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Risk of Asthma in Infants With Atopic Dermatitis

This study has been completed.
National Institutes of Health (NIH)
Information provided by (Responsible Party):
Indiana University ( Indiana University School of Medicine ) Identifier:
First received: April 11, 2007
Last updated: April 16, 2013
Last verified: April 2013
Infants will be enrolled in this study if they have never been diagnosed with asthma or wheezing and have been diagnosed with atopic dermatitis or eczema. Infants with some types of skin rashes are at high risk for developing asthma by 6 years of age. The purpose of this study is to determine whether we can identify infants who will develop asthma.

Asthma Eczema Dermatitis, Atopic

Study Type: Observational
Study Design: Observational Model: Cohort
Time Perspective: Prospective
Official Title: Risk of Asthma in Infants With Atopic Dermatitis

Resource links provided by NLM:

Further study details as provided by Indiana University ( Indiana University School of Medicine ):

Biospecimen Retention:   Samples With DNA
We have retained nasal cell samples, whole blood cells, and serum.

Enrollment: 120
Study Start Date: May 2005
Study Completion Date: December 2012
Primary Completion Date: January 2012 (Final data collection date for primary outcome measure)
Detailed Description:
Asthma is a disease characterized by recurrent episodes of wheezing, inflammation of the airways, and airways that are very sensitive to stimulation (hyper-responsiveness). Symptoms of asthma frequently begin in early childhood; however, it has been difficult to identify pre-symptomatic, at-risk infants and toddlers. Family history of asthma and allergy is strongly associated with the early onset and persistence of asthma symptoms, and children with early onset persistent asthma are more likely to demonstrate allergies. The development of allergic disease results from complex interactions between genetic susceptibility and environmental factors; however, infants with atopic dermatitis have a 50% chance of developing asthma by 6 years of age. Airway inflammation and airway hyper-responsiveness are characteristics of asthmatic children. We plan to evaluate whether infants with allergic dermatitis have evidence of airway inflammation and hyper-responsiveness, and whether cells from the blood and the nose are also hyper-responsive to stimulation prior to the onset of clinical symptoms of asthma. In addition we will evaluate whether certain genetic profiles are associated with allergic disease in infants.

Ages Eligible for Study:   2 Months to 7 Years   (Child)
Sexes Eligible for Study:   All
Accepts Healthy Volunteers:   Yes
Sampling Method:   Non-Probability Sample
Study Population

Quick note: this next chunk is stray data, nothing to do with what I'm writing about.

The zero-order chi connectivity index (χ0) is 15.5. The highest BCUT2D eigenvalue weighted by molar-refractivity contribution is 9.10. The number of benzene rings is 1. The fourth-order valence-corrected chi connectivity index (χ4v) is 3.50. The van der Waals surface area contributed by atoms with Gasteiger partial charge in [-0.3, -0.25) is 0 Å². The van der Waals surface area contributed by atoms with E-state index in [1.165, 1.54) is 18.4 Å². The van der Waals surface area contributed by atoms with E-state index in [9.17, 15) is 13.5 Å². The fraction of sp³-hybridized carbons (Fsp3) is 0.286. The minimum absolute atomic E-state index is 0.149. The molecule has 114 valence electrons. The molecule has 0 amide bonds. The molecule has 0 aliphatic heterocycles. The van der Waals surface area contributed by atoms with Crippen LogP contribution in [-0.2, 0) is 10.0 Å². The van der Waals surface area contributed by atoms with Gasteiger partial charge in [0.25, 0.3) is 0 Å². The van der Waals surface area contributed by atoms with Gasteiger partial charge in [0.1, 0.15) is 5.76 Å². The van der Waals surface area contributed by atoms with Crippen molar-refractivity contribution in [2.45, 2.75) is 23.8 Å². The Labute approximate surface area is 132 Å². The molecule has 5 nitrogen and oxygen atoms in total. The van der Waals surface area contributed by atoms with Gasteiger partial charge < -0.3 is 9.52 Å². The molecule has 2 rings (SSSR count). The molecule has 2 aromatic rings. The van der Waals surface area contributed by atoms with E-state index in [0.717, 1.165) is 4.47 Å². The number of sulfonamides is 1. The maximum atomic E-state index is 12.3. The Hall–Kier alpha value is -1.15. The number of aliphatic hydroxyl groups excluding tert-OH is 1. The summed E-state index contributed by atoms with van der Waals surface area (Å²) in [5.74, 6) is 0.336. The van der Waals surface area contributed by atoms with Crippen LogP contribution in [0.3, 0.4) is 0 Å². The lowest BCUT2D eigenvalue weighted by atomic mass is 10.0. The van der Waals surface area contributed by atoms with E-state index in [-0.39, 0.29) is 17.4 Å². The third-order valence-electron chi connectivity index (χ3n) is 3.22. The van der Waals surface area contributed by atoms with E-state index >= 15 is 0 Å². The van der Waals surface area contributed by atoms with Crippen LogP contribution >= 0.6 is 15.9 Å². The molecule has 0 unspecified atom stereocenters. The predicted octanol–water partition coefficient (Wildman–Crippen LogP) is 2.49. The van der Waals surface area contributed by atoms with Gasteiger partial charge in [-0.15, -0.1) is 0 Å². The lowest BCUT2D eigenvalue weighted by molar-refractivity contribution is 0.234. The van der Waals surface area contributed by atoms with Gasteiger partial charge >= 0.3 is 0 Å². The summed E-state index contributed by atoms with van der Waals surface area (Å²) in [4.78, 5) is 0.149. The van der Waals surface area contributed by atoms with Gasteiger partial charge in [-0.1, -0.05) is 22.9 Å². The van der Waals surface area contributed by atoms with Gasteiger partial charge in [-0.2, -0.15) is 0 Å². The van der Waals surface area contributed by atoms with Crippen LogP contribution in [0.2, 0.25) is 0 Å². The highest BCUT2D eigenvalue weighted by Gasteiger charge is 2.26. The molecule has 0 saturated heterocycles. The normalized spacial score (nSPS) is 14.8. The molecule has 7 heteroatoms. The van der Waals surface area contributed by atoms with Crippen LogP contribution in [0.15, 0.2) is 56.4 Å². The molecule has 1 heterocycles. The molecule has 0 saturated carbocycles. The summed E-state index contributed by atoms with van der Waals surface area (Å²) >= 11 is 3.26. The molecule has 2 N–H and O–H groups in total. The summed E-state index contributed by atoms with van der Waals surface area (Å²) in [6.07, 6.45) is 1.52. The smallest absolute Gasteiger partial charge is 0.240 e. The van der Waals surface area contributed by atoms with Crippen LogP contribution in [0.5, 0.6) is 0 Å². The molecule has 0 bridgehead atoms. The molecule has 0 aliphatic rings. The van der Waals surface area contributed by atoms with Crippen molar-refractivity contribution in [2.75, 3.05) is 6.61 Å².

Our population was recruited through primary physician, pediatric practices, and dermatology groups through out Indianapolis Indiana and the surrounding counties. We also ran ads in local newspapers.

Inclusion criteria-

  1. Full term infants born greater than 37 weeks
  2. History of atopic dermatitis or eczema

Exclusion criteria

  1. Heart disease
  2. asthma
  3. Respiratory illness such as RSV, bronchiolitis or croup
  4. Hospitalization for respiratory illness
  5. History of wheezing
  Contacts and Locations
Choosing to participate in a study is an important personal decision. Talk with your doctor and family members or friends about deciding to join a study. To learn more about this study, you or your doctor may contact the study research staff using the Contacts provided below. For general information, see Learn About Clinical Studies.

Please refer to this study by its identifier: NCT00459576

United States, Indiana
Riley Hospital for Children
Indianapolis, Indiana, United States, 46202
Sponsors and Collaborators
Indiana University School of Medicine
National Institutes of Health (NIH)
Principal Investigator: Robert S Tepper, MD, PhD Indiana University
  More Information

Responsible Party: Indiana University School of Medicine Identifier: NCT00459576     History of Changes
Other Study ID Numbers: 0211-15
Study First Received: April 11, 2007
Last Updated: April 16, 2013

Keywords provided by Indiana University ( Indiana University School of Medicine ):
Dermatitis, Atopic

Additional relevant MeSH terms:
Dermatitis, Atopic
Bronchial Diseases
Respiratory Tract Diseases
Lung Diseases, Obstructive
Lung Diseases
Respiratory Hypersensitivity
Hypersensitivity, Immediate
Immune System Diseases
Skin Diseases
Skin Diseases, Genetic
Genetic Diseases, Inborn
Skin Diseases, Eczematous processed this record on August 17, 2017